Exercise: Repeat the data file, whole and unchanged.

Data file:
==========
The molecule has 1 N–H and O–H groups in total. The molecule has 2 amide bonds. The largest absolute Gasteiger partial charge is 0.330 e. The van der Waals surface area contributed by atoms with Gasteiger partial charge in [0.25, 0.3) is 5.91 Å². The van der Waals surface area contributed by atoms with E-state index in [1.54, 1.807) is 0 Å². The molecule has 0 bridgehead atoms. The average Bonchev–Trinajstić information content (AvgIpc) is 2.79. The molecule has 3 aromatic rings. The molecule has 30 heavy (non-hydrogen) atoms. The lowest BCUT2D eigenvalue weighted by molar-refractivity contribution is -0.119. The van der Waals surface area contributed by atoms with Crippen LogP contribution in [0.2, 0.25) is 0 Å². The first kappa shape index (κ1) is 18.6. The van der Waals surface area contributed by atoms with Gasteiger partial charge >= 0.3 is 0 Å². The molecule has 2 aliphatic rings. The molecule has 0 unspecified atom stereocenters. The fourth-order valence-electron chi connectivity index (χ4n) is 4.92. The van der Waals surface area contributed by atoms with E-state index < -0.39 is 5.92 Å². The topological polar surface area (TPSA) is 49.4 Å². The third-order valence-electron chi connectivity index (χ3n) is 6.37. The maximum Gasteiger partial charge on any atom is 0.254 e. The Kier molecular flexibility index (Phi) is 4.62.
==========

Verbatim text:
The molecule has 1 N–H and O–H groups in total. The molecule has 2 amide bonds. The largest absolute Gasteiger partial charge is 0.330 e. The van der Waals surface area contributed by atoms with Gasteiger partial charge in [0.25, 0.3) is 5.91 Å². The van der Waals surface area contributed by atoms with E-state index in [1.54, 1.807) is 0 Å². The molecule has 0 bridgehead atoms. The average Bonchev–Trinajstić information content (AvgIpc) is 2.79. The molecule has 3 aromatic rings. The molecule has 30 heavy (non-hydrogen) atoms. The lowest BCUT2D eigenvalue weighted by molar-refractivity contribution is -0.119. The van der Waals surface area contributed by atoms with Crippen LogP contribution in [0.2, 0.25) is 0 Å². The first kappa shape index (κ1) is 18.6. The van der Waals surface area contributed by atoms with Gasteiger partial charge >= 0.3 is 0 Å². The molecule has 2 aliphatic rings. The molecule has 0 unspecified atom stereocenters. The fourth-order valence-electron chi connectivity index (χ4n) is 4.92. The van der Waals surface area contributed by atoms with E-state index < -0.39 is 5.92 Å². The topological polar surface area (TPSA) is 49.4 Å². The third-order valence-electron chi connectivity index (χ3n) is 6.37. The maximum Gasteiger partial charge on any atom is 0.254 e. The Kier molecular flexibility index (Phi) is 4.62.